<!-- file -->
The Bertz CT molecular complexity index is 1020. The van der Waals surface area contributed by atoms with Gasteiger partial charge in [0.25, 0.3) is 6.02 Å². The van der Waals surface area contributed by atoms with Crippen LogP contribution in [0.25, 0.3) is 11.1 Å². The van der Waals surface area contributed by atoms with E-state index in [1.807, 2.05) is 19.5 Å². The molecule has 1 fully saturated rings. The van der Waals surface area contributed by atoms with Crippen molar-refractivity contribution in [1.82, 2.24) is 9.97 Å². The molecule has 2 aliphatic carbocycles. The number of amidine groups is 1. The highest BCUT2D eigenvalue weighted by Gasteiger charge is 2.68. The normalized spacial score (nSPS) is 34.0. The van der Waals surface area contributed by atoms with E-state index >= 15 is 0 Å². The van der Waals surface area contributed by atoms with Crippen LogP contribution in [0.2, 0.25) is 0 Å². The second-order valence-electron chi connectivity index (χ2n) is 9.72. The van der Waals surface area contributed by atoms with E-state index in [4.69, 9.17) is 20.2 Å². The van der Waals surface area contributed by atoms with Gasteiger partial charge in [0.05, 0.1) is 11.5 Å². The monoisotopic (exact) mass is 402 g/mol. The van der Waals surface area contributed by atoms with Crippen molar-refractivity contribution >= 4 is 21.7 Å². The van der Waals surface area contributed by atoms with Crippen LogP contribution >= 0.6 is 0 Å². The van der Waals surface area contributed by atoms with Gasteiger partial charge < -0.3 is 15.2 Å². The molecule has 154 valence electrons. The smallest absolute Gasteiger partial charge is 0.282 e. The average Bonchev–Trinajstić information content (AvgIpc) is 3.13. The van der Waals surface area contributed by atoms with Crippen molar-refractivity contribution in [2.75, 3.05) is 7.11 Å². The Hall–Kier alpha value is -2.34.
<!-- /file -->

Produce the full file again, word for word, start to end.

The Bertz CT molecular complexity index is 1020. The van der Waals surface area contributed by atoms with Gasteiger partial charge in [0.25, 0.3) is 6.02 Å². The van der Waals surface area contributed by atoms with Crippen LogP contribution in [0.25, 0.3) is 11.1 Å². The van der Waals surface area contributed by atoms with E-state index in [1.807, 2.05) is 19.5 Å². The molecule has 1 fully saturated rings. The van der Waals surface area contributed by atoms with Crippen molar-refractivity contribution in [1.82, 2.24) is 9.97 Å². The molecule has 2 aliphatic carbocycles. The number of amidine groups is 1. The highest BCUT2D eigenvalue weighted by Gasteiger charge is 2.68. The normalized spacial score (nSPS) is 34.0. The van der Waals surface area contributed by atoms with E-state index >= 15 is 0 Å². The van der Waals surface area contributed by atoms with Crippen LogP contribution in [0.2, 0.25) is 0 Å². The second-order valence-electron chi connectivity index (χ2n) is 9.72. The van der Waals surface area contributed by atoms with E-state index in [4.69, 9.17) is 20.2 Å². The van der Waals surface area contributed by atoms with Gasteiger partial charge in [0.05, 0.1) is 11.5 Å². The monoisotopic (exact) mass is 402 g/mol. The van der Waals surface area contributed by atoms with Crippen molar-refractivity contribution >= 4 is 21.7 Å². The van der Waals surface area contributed by atoms with Crippen LogP contribution >= 0.6 is 0 Å². The van der Waals surface area contributed by atoms with Gasteiger partial charge < -0.3 is 15.2 Å². The molecule has 154 valence electrons. The smallest absolute Gasteiger partial charge is 0.282 e. The average Bonchev–Trinajstić information content (AvgIpc) is 3.13. The van der Waals surface area contributed by atoms with Crippen molar-refractivity contribution in [2.75, 3.05) is 7.11 Å². The Hall–Kier alpha value is -2.34.